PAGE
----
Canadian History from Astrolabe to Ypres

Adrian French, recipient of the 2010 Governor General’s History Award for Excellence in Teaching.

Kate Jaimet

Posted April 25, 2016
Adrian French

For students in Adrian French’s challenge program, history isn’t just a fifty-minute class; it’s a three-year odyssey that interweaves historical research with math, sciences, geography, literature, and the arts.

“At the end of it, some people say: I’ll never do that again. Others say: I can’t stop digging,” laughs French, who won the 2010 Governor General’s History Award for Excellence in Teaching. “Because so many of them have found history boring in the past, they’re reinvigorated with Canadian history.”

The students in the challenge program at Mount Douglas Secondary School, in Victoria, B.C, take all of their classes together in grades 9 through 11. This has allowed French to design a unique history curriculum.

In grade 9, students undertake a fourteen-week project on the exploration of Canada. Each student chooses a famous explorer and follows him on one of his voyages of discovery. They learn how to ask questions to elicit interesting information about the past.

“The questions go from simple, like: Where did they go? — to complex, like: What were the challenges of the technologies that they used?” French says. “They are linked to subjects in math, like navigation, and physics, like the physics of a snowshoe.”

In grade 10, students study immigration in another fourteen-week project. Each student is given a card with a latitude and longitude, pinpointing a location from which emigrants came to Canada. Each student then has to create a character who might have immigrated to Canada from that location.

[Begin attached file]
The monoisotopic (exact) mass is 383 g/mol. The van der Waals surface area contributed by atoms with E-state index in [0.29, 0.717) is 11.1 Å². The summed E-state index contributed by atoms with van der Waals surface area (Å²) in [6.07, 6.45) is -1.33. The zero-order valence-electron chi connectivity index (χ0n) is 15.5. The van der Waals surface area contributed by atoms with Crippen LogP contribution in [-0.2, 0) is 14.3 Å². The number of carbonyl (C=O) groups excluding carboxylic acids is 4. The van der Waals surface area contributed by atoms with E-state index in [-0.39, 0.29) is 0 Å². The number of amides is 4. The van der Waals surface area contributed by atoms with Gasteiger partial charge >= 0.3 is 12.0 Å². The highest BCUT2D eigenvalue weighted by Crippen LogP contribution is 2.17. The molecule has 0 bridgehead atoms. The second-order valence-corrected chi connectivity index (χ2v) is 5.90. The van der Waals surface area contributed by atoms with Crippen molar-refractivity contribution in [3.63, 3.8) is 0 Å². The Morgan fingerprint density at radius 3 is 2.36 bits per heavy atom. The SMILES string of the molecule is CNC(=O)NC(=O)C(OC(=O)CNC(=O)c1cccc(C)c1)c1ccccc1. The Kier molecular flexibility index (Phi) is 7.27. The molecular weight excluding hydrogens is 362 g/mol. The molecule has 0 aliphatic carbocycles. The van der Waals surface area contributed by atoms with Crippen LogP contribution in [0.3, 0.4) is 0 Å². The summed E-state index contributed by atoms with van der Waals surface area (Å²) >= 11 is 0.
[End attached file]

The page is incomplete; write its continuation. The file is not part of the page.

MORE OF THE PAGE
“For this stage you need to find five primary sources and three secondary sources. When you find them you have to put them on a website,” French said. “What were the politics that your immigrant would have found? Were there laws? Was there prejudice? They add everything to their own database and to the class database. They begin to be very good at finding sources.”

Instead of a final exam, students get up at the end of the project and tell the story of their immigrant, often dressing in character and adding creative elements, like folk songs.

In grade 11, the curriculum focusses on the First World War and integrates Joseph Boyden’s book Three Day Road with poetry writing, the creation of a Cree star blanket, and an assignment to tell a story using photographs.

Finally, the students are assigned a new research project that makes history intensely personal.

“They have to produce a piece of art that represents who they are in the world,” says French. “Where did your family come from? What are the events that shaped you?”


Author’s Note: Adrian has recently been hired by St. Michaels University School as The Director of Learning

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